— Jodi Picoult (My Sister's Keeper). As the years pass by sometimes we just need to stop and think about what really matters to us as we go through this life. Summer always makes me think about how quickly time flies. Another school year ends. Another year goes by for my beautiful daughters who begin to daydream about their upcoming birthdays. They are already beginning to decide on which gift they want the most this year: another chance for a horse show, an IPad, a new wardrobe, a blackberry. So many choices, so little time, to decide which of these gifts would make an ‘official’ teenager (turning 13) happy or what would satisfy a 15 year old throughout the summer. Truth is, they don’t need ANY of these things. They have WAY more than is necessary to survive in the fast moving world known as ‘Teenager’. Teenagers LIVE for their birthdays; however, it doesn’t really change as we get older. We start to think about that special gift that we wouldn’t normally give ourselves any other day of the year. We believe that since we survived another 365 days around the sun that we should be ‘rewarded’ for a job well-done. Of course, in truth, all of this is completely out of our control. We actually didn’t have anything to do with the journey. Fate was responsible, as well as our ability to keep ourselves safe from harm, to eat healthier, to work out a little harder, to get flu shots, to remember our seat belts, and look both ways before we cross the road. I recently attended a 90th birthday party for a very close friend. Before he blew out his birthday candles (no, we didn’t put 90 candles on the cake) I reminded him to make a wish. He shut his eyes for but a moment, only to open them and extinguish the fire with one breathe. I needed to know, just what does a 90 year wish for: a happy family, one less ache, a fun trip. I asked him what he wished for, and his reply was nothing what I expected. He said, “Just another birthday!”. It says everything I was thinking wrapped into one! From his lips to God’s ears. I know what I’ll be wishing for at my next birthday and the one after that, and the one after that, and the one……..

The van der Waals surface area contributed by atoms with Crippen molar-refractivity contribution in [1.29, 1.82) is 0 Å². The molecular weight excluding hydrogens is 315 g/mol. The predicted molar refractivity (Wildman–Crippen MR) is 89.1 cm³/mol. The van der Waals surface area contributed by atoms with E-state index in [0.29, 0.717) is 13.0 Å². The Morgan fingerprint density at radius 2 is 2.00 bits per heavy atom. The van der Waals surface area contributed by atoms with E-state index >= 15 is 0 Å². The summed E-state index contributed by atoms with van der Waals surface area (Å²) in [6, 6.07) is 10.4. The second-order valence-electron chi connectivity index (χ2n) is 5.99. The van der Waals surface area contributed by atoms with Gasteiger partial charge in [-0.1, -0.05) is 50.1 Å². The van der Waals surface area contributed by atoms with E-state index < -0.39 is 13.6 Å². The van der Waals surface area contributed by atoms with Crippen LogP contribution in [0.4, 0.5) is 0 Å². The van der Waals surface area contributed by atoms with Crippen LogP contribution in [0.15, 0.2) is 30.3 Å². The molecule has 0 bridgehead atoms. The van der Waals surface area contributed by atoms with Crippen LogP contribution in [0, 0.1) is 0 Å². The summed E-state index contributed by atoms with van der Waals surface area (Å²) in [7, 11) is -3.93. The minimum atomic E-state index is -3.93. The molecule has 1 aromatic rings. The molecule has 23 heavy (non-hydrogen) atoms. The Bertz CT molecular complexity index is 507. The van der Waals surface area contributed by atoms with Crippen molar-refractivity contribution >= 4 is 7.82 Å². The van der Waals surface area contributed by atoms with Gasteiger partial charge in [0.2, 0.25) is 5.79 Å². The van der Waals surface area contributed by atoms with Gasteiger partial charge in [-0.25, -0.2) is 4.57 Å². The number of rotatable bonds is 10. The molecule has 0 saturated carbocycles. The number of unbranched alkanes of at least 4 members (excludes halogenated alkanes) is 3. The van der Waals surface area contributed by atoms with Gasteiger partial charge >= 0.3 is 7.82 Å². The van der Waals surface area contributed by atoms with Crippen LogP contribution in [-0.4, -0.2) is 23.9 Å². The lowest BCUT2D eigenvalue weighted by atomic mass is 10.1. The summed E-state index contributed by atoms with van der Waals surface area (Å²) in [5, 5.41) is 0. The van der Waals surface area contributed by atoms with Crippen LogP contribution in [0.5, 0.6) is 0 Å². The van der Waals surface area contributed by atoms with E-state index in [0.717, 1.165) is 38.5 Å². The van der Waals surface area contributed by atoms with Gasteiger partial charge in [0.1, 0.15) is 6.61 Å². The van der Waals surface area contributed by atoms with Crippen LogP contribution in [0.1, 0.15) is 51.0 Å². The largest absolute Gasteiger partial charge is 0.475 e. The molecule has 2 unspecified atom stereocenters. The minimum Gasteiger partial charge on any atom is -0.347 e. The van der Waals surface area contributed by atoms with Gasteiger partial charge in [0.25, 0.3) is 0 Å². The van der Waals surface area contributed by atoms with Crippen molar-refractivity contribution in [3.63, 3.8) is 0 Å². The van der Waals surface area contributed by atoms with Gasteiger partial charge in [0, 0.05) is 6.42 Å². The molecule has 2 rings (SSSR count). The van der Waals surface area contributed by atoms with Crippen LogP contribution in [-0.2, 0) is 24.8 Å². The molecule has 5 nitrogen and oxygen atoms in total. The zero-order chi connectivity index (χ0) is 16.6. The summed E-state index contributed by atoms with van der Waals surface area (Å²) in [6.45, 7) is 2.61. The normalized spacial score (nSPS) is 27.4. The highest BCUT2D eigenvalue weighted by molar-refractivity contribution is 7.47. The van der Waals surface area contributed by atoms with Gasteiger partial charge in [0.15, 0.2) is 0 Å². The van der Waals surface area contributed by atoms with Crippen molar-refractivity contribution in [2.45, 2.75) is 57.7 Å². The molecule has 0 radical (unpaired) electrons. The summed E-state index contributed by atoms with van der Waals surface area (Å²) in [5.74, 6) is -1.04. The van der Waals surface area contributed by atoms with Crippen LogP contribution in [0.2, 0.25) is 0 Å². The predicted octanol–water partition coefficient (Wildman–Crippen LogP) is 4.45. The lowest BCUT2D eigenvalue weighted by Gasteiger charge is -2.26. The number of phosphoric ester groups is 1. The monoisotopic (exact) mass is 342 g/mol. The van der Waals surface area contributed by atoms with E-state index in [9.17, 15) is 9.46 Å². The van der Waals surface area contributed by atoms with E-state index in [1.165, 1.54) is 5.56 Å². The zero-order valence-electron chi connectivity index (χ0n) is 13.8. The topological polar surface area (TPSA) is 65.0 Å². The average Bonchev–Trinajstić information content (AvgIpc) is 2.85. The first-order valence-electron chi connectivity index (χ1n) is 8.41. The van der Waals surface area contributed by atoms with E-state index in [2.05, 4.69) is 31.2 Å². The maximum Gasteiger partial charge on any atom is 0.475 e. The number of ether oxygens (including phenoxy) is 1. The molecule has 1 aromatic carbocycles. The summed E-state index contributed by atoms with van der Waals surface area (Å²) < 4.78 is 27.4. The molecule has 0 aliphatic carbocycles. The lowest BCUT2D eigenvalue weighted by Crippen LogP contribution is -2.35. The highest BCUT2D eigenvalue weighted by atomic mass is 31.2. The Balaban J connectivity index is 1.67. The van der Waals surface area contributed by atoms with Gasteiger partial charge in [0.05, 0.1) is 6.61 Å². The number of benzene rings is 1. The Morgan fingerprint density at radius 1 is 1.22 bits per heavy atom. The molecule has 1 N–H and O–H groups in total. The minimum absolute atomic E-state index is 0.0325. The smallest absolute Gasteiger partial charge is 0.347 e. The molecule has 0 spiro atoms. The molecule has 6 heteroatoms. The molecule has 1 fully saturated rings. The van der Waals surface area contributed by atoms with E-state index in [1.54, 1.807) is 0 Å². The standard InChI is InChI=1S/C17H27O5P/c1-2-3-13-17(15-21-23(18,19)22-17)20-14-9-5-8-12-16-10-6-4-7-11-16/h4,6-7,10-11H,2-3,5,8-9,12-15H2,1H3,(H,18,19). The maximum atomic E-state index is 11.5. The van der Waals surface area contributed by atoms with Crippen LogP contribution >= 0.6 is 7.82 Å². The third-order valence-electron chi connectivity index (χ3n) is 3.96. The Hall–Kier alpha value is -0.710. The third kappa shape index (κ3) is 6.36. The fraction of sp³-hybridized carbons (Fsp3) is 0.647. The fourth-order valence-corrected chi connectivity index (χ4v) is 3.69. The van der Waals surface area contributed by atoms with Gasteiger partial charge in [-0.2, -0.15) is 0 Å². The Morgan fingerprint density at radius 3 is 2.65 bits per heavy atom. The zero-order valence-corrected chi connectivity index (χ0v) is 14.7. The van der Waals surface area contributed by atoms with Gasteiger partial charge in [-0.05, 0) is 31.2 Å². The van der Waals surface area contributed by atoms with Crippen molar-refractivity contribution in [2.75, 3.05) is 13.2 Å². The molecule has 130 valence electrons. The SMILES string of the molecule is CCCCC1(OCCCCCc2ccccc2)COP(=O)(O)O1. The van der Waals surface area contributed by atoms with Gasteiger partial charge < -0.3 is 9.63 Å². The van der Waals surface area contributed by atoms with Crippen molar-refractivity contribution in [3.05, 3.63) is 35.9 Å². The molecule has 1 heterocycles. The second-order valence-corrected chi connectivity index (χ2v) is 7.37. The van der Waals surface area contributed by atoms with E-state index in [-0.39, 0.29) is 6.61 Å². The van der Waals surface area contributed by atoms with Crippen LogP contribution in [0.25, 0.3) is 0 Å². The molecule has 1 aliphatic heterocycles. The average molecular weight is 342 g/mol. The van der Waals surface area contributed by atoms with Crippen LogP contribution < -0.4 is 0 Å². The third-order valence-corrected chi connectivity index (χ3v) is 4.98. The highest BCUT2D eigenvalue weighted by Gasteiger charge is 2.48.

Sunday, April 25, 2010

Toy Included


The following is an excerpt from a novel I love. It is House Rules by Jodi Picoult. I hope it inspires and makes you think about life.
When I was little I remember wandering the cereal aisle and picking my breakfast based on what the reward was: A Frisbee with the Trix rabbit’s face on it, a mystery decoder wheel, holographic stickers. I could suffer through raisin bran for a month if it meant I got a magic ring in the end. I cannot admit this out loud. We are expected to be supermoms these days, instead of admitting that we have flaws. It is tempting to believe that all moms wake up feeling fresh every morning, only cook with organic food, and are equally at ease with the CEO and the PTA. Here’s a secret: Those mothers don’t exist. Most of us-even if we’d never confess- are suffering through the raisin bran in the hopes of a glimpse of that magic ring. In real life, I have to pick superglue out of the carpet, rarely remember to defrost a dinner, and plan to have BECAUSE I SAID SO engraved on my tombstone. Real mother’s know it’s ok to eat cold pizza for breakfast. Real mothers admit it is easier to fail at this job than to succeed. If parenting is the box of raisin bran, then real mothers know the ratio of flakes to fun is severely imbalanced. For every moment that your child confides in you, or tells you they love you, or does something unprompted to protect a sibling that you happen to witness, there are many more moments of chaos, error, and self-doubt. Real mothers secretly wish they’d chosen something for breakfast other than this endless cereal. Real mothers worry that other mothers will find that magic ring, whereas they’ll be looking and looking for ages. Rest easy, real mothers. The very fact that you worry about being a good mom means that you already ARE one.

Friday, April 23, 2010

Parenting for Dummies